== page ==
Ajumma groups are the best
When power-walking, you’ll probably meet a lot of fellow ajummas. Ajummas have herding qualities. Ajummas of a feather flock together, especially on trips or taking hikes in the mountains. Always travel in groups, coordinate your fashion, and carry identical travel bags and/or fanny packs to enhance the group spirit. Excursions to museums and galleries are also group activities, make sure to show off your camaraderie by talking loudly and gaily amongst yourselves.
Hone the attitude
Come on, let’s face it. It’s not just about style; you really need the attitude, too. “Ajumma force”. Such as showing who’s boss on public transportation. Throwing your handbag as a placeholder as soon as an empty seat shows up on the subway or bus? Do it with panache! Push and shove anyone in your way to that empty seat, glare and growl at anyone who dares to say anything or get in your way. Become the Queen Ajumma by flying across to an empty seat while simultaneously throwing your bag to other empty seats for your friends. Squeeze your way bottom first when the slightest gap occurs between people. And of course, admit defeat when a more skilled ajumma beats you and while admiring her mad skills, pay that ajumma deep respect from the bottom of your heart.
Everyone’s business is your business
It’s not being nosy, it’s being helpful and considerate; you’re worrying on the behalf of others, for others. You’re not asking personal questions just for the sake of asking personal questions; you’re gathering necessary information to use when giving that person the needed advice. (And you know that person needs advice!) Of course, the acquired information should be shared with as many other people as possible, because you need to be open to many other opinions, right?
And other people should be aware of your opinion, too, whether they know you or not. You most definitely should tell the young businesswoman trying on a suit at the department store that it does not suit her at all, despite what the salesgirl says. (What salesgirl is going to be honest with a potential customer?) Oh, and those noisy kids running around in the restaurant? They deserve a sound scolding. Unless it’s your kids. Your kids are just being kids, and well, the other kids are being brats.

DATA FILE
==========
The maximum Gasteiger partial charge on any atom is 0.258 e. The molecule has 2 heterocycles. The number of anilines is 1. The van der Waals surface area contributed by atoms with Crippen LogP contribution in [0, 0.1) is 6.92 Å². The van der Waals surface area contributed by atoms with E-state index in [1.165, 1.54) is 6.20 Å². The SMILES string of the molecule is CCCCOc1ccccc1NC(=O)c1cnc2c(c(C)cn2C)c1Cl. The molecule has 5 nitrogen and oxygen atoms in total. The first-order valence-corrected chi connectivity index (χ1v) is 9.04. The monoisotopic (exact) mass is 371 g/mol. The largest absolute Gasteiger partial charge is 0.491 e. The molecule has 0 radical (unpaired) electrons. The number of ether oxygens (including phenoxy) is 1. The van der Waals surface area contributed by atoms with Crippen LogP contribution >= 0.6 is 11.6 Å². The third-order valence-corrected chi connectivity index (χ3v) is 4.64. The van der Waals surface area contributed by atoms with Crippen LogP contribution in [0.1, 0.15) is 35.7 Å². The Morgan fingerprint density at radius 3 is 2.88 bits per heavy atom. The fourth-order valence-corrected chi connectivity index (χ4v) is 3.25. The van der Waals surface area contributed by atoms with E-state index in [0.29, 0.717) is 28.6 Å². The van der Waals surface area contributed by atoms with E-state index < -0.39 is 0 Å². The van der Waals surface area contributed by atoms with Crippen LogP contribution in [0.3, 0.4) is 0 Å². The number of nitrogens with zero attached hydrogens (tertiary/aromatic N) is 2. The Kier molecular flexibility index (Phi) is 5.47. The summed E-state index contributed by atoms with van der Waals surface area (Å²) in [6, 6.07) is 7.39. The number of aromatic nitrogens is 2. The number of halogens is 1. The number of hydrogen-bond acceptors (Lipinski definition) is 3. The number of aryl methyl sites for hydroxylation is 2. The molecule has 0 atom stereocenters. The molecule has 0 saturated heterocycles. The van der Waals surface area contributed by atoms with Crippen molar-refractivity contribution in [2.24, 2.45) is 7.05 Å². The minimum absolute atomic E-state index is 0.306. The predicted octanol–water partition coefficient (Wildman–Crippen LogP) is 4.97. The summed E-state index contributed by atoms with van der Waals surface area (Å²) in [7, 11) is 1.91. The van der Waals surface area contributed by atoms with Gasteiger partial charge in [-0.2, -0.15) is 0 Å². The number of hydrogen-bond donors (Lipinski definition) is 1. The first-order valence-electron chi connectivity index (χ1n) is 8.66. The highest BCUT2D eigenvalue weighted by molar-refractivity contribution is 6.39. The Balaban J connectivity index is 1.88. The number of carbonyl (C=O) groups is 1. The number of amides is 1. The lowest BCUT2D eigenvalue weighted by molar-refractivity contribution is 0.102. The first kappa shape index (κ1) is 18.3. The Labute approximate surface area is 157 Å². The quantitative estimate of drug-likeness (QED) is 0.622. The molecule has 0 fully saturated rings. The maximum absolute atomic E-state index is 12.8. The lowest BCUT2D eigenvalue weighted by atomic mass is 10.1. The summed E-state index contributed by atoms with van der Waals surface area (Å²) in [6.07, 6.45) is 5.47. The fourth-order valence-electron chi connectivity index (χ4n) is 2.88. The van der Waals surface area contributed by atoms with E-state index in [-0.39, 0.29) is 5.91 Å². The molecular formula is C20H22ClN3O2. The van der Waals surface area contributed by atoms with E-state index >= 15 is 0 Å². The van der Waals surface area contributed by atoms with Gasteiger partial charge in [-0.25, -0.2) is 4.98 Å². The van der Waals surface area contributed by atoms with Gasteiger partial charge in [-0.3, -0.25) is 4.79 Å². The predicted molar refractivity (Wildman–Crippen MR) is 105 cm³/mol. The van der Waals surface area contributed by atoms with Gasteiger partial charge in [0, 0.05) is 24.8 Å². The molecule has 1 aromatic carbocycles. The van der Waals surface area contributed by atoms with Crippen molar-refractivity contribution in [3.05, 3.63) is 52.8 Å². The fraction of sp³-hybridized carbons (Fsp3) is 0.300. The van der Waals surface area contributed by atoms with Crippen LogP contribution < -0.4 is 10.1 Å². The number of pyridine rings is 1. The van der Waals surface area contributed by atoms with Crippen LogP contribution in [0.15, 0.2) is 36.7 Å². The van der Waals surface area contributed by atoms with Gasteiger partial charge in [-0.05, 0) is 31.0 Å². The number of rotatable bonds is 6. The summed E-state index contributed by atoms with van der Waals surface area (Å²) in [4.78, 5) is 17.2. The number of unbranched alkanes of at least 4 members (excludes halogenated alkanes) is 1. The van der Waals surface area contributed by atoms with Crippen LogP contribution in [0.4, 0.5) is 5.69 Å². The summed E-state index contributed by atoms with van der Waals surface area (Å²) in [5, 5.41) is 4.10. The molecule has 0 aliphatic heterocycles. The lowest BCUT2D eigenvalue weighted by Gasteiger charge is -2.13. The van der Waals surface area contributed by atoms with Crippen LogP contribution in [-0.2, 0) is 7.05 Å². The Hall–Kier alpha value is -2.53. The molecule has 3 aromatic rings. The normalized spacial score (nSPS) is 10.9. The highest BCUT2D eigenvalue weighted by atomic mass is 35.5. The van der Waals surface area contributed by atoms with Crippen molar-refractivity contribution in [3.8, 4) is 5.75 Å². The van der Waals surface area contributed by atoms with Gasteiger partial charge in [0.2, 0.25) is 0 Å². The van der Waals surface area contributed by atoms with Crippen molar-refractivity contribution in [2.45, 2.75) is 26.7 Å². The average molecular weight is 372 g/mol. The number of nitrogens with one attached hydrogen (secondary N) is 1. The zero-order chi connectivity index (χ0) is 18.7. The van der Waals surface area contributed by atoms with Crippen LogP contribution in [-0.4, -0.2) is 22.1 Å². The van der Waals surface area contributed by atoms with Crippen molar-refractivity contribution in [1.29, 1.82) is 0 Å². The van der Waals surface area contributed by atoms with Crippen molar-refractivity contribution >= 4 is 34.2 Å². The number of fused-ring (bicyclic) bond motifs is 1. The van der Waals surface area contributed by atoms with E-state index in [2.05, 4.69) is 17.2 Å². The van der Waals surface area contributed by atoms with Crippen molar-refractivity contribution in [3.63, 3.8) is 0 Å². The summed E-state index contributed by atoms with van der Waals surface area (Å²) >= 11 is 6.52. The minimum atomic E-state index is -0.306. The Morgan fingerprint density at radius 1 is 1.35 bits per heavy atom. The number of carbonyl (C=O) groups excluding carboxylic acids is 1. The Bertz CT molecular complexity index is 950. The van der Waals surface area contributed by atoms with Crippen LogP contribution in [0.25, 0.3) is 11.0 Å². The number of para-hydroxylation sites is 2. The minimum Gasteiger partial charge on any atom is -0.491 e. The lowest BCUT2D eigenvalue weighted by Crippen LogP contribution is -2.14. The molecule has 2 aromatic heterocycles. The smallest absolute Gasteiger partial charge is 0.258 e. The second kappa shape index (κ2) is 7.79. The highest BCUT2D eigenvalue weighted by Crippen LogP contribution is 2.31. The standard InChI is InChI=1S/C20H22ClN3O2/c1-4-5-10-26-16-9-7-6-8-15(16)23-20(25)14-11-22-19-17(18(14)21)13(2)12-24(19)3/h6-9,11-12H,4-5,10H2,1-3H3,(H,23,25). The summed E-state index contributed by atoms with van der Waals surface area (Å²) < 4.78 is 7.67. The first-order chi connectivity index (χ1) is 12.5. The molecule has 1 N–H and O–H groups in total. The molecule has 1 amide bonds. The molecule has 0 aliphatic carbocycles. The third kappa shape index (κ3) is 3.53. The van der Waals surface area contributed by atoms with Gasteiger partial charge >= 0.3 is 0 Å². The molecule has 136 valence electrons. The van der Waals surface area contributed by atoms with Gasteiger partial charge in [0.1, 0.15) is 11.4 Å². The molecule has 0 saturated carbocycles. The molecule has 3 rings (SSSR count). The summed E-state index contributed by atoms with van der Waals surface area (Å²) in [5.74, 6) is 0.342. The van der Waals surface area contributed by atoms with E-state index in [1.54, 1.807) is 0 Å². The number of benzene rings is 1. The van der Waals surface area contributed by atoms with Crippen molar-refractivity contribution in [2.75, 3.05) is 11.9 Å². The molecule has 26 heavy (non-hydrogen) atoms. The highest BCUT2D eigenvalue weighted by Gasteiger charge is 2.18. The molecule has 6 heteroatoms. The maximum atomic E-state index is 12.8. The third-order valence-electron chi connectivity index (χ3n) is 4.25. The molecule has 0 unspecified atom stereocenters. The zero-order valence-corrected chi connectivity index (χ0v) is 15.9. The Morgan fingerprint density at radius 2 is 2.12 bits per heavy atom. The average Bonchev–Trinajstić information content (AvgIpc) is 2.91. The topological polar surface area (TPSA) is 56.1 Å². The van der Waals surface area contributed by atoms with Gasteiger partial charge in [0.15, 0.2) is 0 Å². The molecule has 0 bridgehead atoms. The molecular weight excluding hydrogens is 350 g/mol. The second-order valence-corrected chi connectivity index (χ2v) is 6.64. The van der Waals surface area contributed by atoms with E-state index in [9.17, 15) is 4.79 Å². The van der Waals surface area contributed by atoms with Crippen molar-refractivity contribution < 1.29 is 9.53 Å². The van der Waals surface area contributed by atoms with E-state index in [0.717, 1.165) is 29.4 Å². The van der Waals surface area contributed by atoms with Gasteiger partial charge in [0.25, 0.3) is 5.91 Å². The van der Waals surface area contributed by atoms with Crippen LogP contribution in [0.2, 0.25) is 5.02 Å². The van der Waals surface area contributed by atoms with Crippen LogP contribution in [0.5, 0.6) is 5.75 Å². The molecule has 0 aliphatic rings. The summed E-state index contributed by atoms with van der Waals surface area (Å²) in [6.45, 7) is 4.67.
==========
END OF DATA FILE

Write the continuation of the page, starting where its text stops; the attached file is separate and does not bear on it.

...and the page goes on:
Shopping is as shopping does
Only the best for your family. Your husband is breaking his back trying to provide for the family, the kids are being shuttled from school to hagwon (private academies) non-stop, the least you can do is to feed them well (and endlessly) on a smart budget. That doesn’t mean you have to restrain yourself when the announcer at the local mart blasts over the loudspeaker the latest discount and 1+1 deals. (Buy one, get one free.) Rush and get the deals, even if that means you buy enough meat to feed an army. After all, that’s what the freezer is for. A freezer isn’t worth having unless it’s chockfull of food, right?
Oh, yes. You deserve to get that silk dress 50% off, although even its sale price is way over your budget. It’s not as if you buy dresses all the time. By the way, you’re definitely worth it, and it’s not as if your husband needs to know.
Fierce mother and wonder woman
“Woman may be weak, but mother is great.” Ajummas are usually mothers, fierce protectors of their families. Most sacrifice their hopes and dreams in favor of their family’s wishes. They bear the weight of their family, their parents, their siblings, and their in-laws.
They say Korea is maintained by the power of ajummas, that ajummas are the driving force behind the success this country has achieved. No matter what you think of ajummas, you take the good with the bad, and the good overwhelmingly wins over the bad. What ajummas can do is astonishing, so it’s not surprising that they are referred to as a “super woman” or a “wonder woman”.
So, be proud you’re an ajumma. Rock that ajumma style and do wondrous things. Ajumma power all the way!